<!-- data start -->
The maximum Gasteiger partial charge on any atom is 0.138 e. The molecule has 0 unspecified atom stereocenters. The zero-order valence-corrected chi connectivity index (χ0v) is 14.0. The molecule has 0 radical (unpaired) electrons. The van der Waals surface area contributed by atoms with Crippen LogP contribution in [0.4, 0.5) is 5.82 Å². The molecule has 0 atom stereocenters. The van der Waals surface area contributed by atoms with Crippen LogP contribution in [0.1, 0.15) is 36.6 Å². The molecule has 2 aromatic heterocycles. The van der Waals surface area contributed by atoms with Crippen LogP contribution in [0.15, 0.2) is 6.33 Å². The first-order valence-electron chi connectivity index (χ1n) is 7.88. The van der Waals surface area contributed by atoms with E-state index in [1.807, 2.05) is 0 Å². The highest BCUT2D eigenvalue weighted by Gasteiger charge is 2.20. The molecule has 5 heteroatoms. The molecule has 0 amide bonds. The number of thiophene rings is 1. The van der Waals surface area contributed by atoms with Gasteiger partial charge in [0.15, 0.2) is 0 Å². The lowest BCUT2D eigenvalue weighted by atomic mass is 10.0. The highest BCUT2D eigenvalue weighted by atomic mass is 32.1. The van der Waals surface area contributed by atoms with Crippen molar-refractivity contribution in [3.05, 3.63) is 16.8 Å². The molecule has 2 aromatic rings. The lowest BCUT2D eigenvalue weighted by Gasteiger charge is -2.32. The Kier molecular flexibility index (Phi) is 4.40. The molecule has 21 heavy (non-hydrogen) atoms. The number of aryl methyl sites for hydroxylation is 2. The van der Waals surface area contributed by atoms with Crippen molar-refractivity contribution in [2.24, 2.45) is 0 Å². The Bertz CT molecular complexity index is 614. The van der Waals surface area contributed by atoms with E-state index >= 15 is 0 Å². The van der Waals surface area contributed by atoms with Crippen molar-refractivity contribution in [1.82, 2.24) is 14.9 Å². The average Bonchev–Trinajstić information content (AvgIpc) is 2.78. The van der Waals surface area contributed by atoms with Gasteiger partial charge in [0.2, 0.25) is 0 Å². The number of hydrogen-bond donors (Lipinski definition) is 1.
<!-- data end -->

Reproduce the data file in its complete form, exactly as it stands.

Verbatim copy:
The maximum Gasteiger partial charge on any atom is 0.138 e. The molecule has 0 unspecified atom stereocenters. The zero-order valence-corrected chi connectivity index (χ0v) is 14.0. The molecule has 0 radical (unpaired) electrons. The van der Waals surface area contributed by atoms with Crippen LogP contribution in [0.4, 0.5) is 5.82 Å². The molecule has 0 atom stereocenters. The van der Waals surface area contributed by atoms with Crippen LogP contribution in [0.1, 0.15) is 36.6 Å². The molecule has 2 aromatic heterocycles. The van der Waals surface area contributed by atoms with Crippen LogP contribution in [0.15, 0.2) is 6.33 Å². The first-order valence-electron chi connectivity index (χ1n) is 7.88. The van der Waals surface area contributed by atoms with E-state index in [1.807, 2.05) is 0 Å². The highest BCUT2D eigenvalue weighted by Gasteiger charge is 2.20. The molecule has 5 heteroatoms. The molecule has 0 amide bonds. The number of thiophene rings is 1. The van der Waals surface area contributed by atoms with Gasteiger partial charge in [0.15, 0.2) is 0 Å². The lowest BCUT2D eigenvalue weighted by atomic mass is 10.0. The highest BCUT2D eigenvalue weighted by atomic mass is 32.1. The van der Waals surface area contributed by atoms with Crippen molar-refractivity contribution in [3.05, 3.63) is 16.8 Å². The molecule has 2 aromatic rings. The lowest BCUT2D eigenvalue weighted by Gasteiger charge is -2.32. The Kier molecular flexibility index (Phi) is 4.40. The molecule has 21 heavy (non-hydrogen) atoms. The number of aryl methyl sites for hydroxylation is 2. The van der Waals surface area contributed by atoms with Crippen molar-refractivity contribution in [2.24, 2.45) is 0 Å². The Bertz CT molecular complexity index is 614. The van der Waals surface area contributed by atoms with E-state index >= 15 is 0 Å². The van der Waals surface area contributed by atoms with Crippen molar-refractivity contribution in [1.82, 2.24) is 14.9 Å². The average Bonchev–Trinajstić information content (AvgIpc) is 2.78. The van der Waals surface area contributed by atoms with Gasteiger partial charge in [0.2, 0.25) is 0 Å². The number of hydrogen-bond donors (Lipinski definition) is 1.